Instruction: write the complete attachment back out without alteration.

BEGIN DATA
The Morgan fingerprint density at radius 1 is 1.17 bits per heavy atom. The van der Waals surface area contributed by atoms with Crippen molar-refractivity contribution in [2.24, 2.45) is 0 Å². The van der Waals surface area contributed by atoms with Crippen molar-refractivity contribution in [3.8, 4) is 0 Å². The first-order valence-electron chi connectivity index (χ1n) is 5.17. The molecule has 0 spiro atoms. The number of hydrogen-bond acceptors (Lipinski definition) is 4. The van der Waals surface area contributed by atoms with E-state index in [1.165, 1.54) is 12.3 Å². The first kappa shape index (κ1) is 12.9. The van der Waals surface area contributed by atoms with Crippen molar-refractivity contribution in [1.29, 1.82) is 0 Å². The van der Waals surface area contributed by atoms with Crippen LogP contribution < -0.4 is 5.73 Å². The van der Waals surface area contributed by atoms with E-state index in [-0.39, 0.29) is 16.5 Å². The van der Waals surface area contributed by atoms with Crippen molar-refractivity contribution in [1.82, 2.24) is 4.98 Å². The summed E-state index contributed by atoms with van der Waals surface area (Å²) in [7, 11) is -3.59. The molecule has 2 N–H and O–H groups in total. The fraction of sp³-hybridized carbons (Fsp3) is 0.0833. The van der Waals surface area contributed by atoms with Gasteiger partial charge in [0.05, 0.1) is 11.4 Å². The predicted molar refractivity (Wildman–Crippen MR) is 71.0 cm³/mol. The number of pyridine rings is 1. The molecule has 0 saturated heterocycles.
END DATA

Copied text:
The Morgan fingerprint density at radius 1 is 1.17 bits per heavy atom. The van der Waals surface area contributed by atoms with Crippen molar-refractivity contribution in [2.24, 2.45) is 0 Å². The van der Waals surface area contributed by atoms with Crippen molar-refractivity contribution in [3.8, 4) is 0 Å². The first-order valence-electron chi connectivity index (χ1n) is 5.17. The molecule has 0 spiro atoms. The number of hydrogen-bond acceptors (Lipinski definition) is 4. The van der Waals surface area contributed by atoms with E-state index in [1.165, 1.54) is 12.3 Å². The first kappa shape index (κ1) is 12.9. The van der Waals surface area contributed by atoms with Crippen molar-refractivity contribution in [1.29, 1.82) is 0 Å². The van der Waals surface area contributed by atoms with Crippen LogP contribution < -0.4 is 5.73 Å². The van der Waals surface area contributed by atoms with E-state index in [-0.39, 0.29) is 16.5 Å². The van der Waals surface area contributed by atoms with Crippen molar-refractivity contribution in [1.82, 2.24) is 4.98 Å². The summed E-state index contributed by atoms with van der Waals surface area (Å²) in [7, 11) is -3.59. The molecule has 2 N–H and O–H groups in total. The fraction of sp³-hybridized carbons (Fsp3) is 0.0833. The van der Waals surface area contributed by atoms with Gasteiger partial charge in [0.05, 0.1) is 11.4 Å². The predicted molar refractivity (Wildman–Crippen MR) is 71.0 cm³/mol. The number of pyridine rings is 1. The molecule has 0 saturated heterocycles.